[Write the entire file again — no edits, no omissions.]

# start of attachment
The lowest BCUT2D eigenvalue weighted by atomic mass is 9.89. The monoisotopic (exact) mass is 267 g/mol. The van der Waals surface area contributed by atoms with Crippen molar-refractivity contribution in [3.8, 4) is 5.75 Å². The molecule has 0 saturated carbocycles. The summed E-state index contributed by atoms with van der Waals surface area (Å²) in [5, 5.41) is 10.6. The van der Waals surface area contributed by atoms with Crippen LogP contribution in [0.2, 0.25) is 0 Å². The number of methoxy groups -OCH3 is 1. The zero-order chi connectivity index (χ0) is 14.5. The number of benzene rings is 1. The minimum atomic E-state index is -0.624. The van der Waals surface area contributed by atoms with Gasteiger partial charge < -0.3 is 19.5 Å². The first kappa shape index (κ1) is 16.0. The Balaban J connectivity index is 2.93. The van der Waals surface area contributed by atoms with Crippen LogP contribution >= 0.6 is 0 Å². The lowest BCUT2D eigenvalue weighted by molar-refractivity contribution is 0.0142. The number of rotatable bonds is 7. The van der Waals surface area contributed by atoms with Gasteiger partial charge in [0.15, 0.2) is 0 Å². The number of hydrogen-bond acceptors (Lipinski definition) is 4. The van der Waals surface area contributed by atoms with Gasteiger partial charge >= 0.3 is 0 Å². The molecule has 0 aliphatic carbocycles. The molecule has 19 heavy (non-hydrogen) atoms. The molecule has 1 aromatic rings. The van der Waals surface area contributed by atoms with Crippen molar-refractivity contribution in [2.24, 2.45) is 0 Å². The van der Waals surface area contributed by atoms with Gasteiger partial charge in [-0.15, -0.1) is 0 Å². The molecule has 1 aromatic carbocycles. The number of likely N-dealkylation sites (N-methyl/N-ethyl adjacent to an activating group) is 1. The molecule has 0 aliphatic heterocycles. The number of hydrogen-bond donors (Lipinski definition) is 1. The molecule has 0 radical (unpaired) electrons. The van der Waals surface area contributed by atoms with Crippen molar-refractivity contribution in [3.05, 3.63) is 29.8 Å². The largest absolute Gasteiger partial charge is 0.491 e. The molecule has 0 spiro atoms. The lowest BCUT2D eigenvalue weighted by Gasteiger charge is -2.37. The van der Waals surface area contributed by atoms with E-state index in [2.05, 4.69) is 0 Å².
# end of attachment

The lowest BCUT2D eigenvalue weighted by atomic mass is 9.89. The monoisotopic (exact) mass is 267 g/mol. The van der Waals surface area contributed by atoms with Crippen molar-refractivity contribution in [3.8, 4) is 5.75 Å². The molecule has 0 saturated carbocycles. The summed E-state index contributed by atoms with van der Waals surface area (Å²) in [5, 5.41) is 10.6. The van der Waals surface area contributed by atoms with Crippen LogP contribution in [0.2, 0.25) is 0 Å². The number of methoxy groups -OCH3 is 1. The zero-order chi connectivity index (χ0) is 14.5. The number of benzene rings is 1. The minimum atomic E-state index is -0.624. The van der Waals surface area contributed by atoms with Gasteiger partial charge < -0.3 is 19.5 Å². The first kappa shape index (κ1) is 16.0. The Balaban J connectivity index is 2.93. The van der Waals surface area contributed by atoms with Crippen LogP contribution >= 0.6 is 0 Å². The lowest BCUT2D eigenvalue weighted by molar-refractivity contribution is 0.0142. The number of rotatable bonds is 7. The van der Waals surface area contributed by atoms with Gasteiger partial charge in [0.15, 0.2) is 0 Å². The number of hydrogen-bond acceptors (Lipinski definition) is 4. The van der Waals surface area contributed by atoms with Gasteiger partial charge >= 0.3 is 0 Å². The molecule has 0 aliphatic carbocycles. The molecule has 19 heavy (non-hydrogen) atoms. The molecule has 1 aromatic rings. The van der Waals surface area contributed by atoms with Crippen molar-refractivity contribution in [2.24, 2.45) is 0 Å². The van der Waals surface area contributed by atoms with Gasteiger partial charge in [-0.15, -0.1) is 0 Å². The molecule has 1 aromatic carbocycles. The number of likely N-dealkylation sites (N-methyl/N-ethyl adjacent to an activating group) is 1. The molecule has 0 aliphatic heterocycles. The number of hydrogen-bond donors (Lipinski definition) is 1. The molecule has 0 radical (unpaired) electrons. The van der Waals surface area contributed by atoms with Crippen molar-refractivity contribution in [3.05, 3.63) is 29.8 Å². The largest absolute Gasteiger partial charge is 0.491 e. The molecule has 0 spiro atoms. The lowest BCUT2D eigenvalue weighted by Gasteiger charge is -2.37. The van der Waals surface area contributed by atoms with E-state index in [2.05, 4.69) is 0 Å².